Thu August 14, 2014
In Wake of Ferguson Unrest, Kentucky Lawmakers Speak Out Against Police Militarization
A pair of Kentucky lawmakers on opposite sides of the aisle Thursday spoke out against a suburban St. Louis police department's use of force amid civic unrest.
Both Republican Sen. Rand Paul and Democratic Congressman John Yarmuth offered their first comments on violence in Ferguson, Mo., where demonstrators and police have clashed over four days in reaction to the shooting death of 18-year-old Michael Brown, who is African-American.
The unrest has prompted national conversation about race and the rising concerns over the use of military tactics by local law enforcement.
Yarmuth, whose district covers most of Louisville, and Paul, a likely presidential candidate, voiced concerns separately about the use of militarized police forces.
In an op-ed for Time Magazine, Paul said big government policies and a racially skewed justice system are at play in Ferguson.
From Time Magazine:
There is a legitimate role for the police to keep the peace, but there should be a difference between a police response and a military response. The images and scenes we continue to see in Ferguson resemble war more than traditional police action.
When you couple this militarization of law enforcement with an erosion of civil liberties and due process that allows the police to become judge and jury—national security letters, no-knock searches, broad general warrants, pre-conviction forfeiture—we begin to have a very serious problem on our hands.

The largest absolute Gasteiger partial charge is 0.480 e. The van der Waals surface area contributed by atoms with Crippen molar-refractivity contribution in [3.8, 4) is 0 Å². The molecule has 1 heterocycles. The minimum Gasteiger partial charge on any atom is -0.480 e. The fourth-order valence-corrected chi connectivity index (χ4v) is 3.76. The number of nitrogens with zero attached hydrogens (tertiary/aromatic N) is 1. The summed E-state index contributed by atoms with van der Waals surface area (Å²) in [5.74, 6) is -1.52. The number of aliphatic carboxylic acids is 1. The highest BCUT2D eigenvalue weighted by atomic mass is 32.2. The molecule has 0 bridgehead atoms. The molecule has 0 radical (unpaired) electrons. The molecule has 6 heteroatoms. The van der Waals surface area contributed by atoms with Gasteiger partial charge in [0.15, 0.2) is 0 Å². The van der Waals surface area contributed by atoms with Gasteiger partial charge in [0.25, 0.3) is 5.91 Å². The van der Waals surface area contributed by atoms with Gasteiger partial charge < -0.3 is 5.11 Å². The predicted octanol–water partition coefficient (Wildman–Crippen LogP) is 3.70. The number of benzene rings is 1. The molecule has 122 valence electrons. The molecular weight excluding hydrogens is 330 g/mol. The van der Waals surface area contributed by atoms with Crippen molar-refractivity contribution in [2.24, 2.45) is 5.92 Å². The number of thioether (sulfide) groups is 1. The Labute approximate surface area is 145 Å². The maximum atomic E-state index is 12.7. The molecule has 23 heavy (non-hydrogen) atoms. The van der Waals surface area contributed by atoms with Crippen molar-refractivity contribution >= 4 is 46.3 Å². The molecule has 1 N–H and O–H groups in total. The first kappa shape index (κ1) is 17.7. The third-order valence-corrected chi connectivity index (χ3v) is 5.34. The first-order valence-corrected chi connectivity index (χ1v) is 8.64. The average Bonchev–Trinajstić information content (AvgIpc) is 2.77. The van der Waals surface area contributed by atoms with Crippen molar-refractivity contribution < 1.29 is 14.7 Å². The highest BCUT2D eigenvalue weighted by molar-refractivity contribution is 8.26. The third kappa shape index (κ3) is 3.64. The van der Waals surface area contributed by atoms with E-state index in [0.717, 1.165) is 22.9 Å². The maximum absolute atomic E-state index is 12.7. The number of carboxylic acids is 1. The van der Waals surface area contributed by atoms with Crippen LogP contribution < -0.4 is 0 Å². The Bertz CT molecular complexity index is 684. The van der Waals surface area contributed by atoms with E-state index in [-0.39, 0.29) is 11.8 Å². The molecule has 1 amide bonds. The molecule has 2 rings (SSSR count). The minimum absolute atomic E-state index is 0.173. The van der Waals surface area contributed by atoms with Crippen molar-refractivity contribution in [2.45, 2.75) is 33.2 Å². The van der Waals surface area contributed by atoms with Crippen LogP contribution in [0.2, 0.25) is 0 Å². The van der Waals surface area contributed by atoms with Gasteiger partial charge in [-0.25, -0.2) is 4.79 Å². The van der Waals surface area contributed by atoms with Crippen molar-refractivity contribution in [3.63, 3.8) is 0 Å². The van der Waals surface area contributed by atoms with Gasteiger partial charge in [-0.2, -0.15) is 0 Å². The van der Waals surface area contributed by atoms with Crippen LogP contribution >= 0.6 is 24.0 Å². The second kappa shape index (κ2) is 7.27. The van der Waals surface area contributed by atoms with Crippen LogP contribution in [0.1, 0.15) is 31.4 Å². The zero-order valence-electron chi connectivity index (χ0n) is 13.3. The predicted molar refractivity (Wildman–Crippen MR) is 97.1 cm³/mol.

Given these developments, it is almost impossible for many Americans not to feel like their government is targeting them. Given the racial disparities in our criminal justice system, it is impossible for African-Americans not to feel like their government is particularly targeting them
Paul's reaction to the crisis was anticipated for a variety of reasons, as a libertarian-leaning senator who is courting black voters.
Yarmuth sent WFPL a released statement, condemning police actions.
"The citizens of Ferguson deserve answers from police, not a military-style offensive," he said. "The police tactics against protestors are appalling and antithetical to American values, whatever the investigation of Michael Brown's killing ultimately reveals."
A group of civil rights activists are holding a rally Thursday in Louisville to show solidarity with Ferguson protestors. The event is scheduled for 6:30 p.m. downtown in front of Metro Hall.
Kentucky Congressman Thomas Massie, another outspoken libertarian lawmaker, has yet to respond to our request for comment.
UPDATE 4:55 p.m.:
The dean of the Congressional Black Caucus is praising Paul's piece on the Ferguson protests.
"I never thought of him in that light before," said longtime Democratic Congressman John Conyers to The Washington Post. "It certainly is heartening. I’m encouraged by that kind of observation."
As observers have noted, Paul is seeking to expand the GOP's voting pool and the TIME Magazine op-ed is more evidence Paul is serious about connecting conservative views on big government to minority voters.
Conyers added he would like to gauge Paul's interest on a possible federal probe into the Brown shooting.